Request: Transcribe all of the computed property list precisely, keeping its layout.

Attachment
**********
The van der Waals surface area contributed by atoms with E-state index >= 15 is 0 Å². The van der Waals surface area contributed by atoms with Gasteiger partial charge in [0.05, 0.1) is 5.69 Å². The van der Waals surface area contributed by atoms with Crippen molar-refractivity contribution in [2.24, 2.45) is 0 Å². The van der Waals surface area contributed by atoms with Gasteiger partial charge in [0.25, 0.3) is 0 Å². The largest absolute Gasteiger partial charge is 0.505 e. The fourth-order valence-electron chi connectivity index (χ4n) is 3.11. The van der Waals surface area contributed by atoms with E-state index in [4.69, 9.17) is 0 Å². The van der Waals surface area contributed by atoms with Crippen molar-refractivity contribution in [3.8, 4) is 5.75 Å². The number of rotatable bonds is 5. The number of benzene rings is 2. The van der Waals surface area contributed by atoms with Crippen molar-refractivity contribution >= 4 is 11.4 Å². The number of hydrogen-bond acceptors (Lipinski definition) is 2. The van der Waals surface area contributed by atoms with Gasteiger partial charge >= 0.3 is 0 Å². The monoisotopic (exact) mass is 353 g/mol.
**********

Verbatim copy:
The van der Waals surface area contributed by atoms with E-state index >= 15 is 0 Å². The van der Waals surface area contributed by atoms with Gasteiger partial charge in [0.05, 0.1) is 5.69 Å². The van der Waals surface area contributed by atoms with Crippen molar-refractivity contribution in [2.24, 2.45) is 0 Å². The van der Waals surface area contributed by atoms with Gasteiger partial charge in [0.25, 0.3) is 0 Å². The largest absolute Gasteiger partial charge is 0.505 e. The fourth-order valence-electron chi connectivity index (χ4n) is 3.11. The van der Waals surface area contributed by atoms with E-state index in [4.69, 9.17) is 0 Å². The van der Waals surface area contributed by atoms with Crippen molar-refractivity contribution in [3.8, 4) is 5.75 Å². The number of rotatable bonds is 5. The number of benzene rings is 2. The van der Waals surface area contributed by atoms with Crippen molar-refractivity contribution >= 4 is 11.4 Å². The number of hydrogen-bond acceptors (Lipinski definition) is 2. The van der Waals surface area contributed by atoms with Gasteiger partial charge >= 0.3 is 0 Å². The monoisotopic (exact) mass is 353 g/mol.